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What is "Down-cycle"?

Last week I was talking about what it means to up-cycle, and this week I wanted to explore down-cycling. As it turns out, I probably should have started with down-cycling because it isn't as cool and glamorous as up-cycling.

 

So, now that we all have discovered the awesome projects and cool things we can do with materials to up-cycle them; let's see what down-cycle means. Many of us have been down-cycling for a while and just didn't know the new-fangled term for it. Down-cycling means to take a product or material and turn it into something of lesser value, and in some cases, compromise the integrity of the material so that it can't be turned back into the original product.

 

Taking this, we look at what our recycled materials are made back into and we realize that many of those materials are being down-cycled. I guess this is why recycling is the last of the 3 R's; still important but not the best first choice. Take plastic bottles for an example. When plastic bottles make their recycling journey, they are made into small plastic pellets. Due to many rules and regulations, not many are made back into a food-grade plastic. (There is an up and coming market to tackle that and make rPET just as an FYI.) The destination for many plastic bottles is carpet and clothing. Though these products have a much longer usable lifespan than a bottle, they are not easily recycled again. As the textile recycling industry gains more speed and becomes more widespread, I think this will change. For now, though, this is a down-cycle for plastic bottles. Other examples for down-cycling are when paper is made into tissues and paper towels, and when glass is made into insulation or part of the components for asphalt.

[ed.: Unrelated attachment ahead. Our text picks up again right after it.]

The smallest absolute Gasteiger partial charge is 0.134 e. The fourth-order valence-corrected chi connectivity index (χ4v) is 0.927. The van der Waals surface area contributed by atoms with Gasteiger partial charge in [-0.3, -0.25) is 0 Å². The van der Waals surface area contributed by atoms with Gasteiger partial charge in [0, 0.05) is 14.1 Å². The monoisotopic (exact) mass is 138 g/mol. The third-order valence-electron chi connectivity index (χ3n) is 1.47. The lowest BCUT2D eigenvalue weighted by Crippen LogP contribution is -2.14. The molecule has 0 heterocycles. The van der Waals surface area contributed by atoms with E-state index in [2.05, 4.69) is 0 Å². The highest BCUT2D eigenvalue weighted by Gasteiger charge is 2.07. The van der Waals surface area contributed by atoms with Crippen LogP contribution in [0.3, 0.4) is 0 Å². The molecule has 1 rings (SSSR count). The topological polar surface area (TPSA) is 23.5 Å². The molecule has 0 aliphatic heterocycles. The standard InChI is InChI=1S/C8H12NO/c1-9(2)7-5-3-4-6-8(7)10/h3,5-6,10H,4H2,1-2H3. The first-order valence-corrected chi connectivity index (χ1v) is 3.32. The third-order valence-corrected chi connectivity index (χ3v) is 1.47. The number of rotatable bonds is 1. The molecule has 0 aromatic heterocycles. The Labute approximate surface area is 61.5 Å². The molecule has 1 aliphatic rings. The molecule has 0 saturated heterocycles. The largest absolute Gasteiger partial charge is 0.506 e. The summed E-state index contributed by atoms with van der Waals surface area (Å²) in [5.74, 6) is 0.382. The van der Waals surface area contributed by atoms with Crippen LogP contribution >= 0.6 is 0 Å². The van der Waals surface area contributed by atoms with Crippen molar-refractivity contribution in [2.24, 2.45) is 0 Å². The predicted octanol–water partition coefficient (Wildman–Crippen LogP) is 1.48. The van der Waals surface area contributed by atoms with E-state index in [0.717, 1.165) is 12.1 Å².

Now that we know what this term means and the ways in which products are down-cycled, maybe we can begin a more in-depth discussion about buyer choice and the types of products and packaging in the market.

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Thursday, 22 August 2019

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Well-designed programs save money. Communities have many options available to make their programs more cost-effective, including maximizing their recycling rates, implementing pay-as-you-throw programs, and including incentives in waste management contracts that encourage disposal companies to recycle more and dispose of less.

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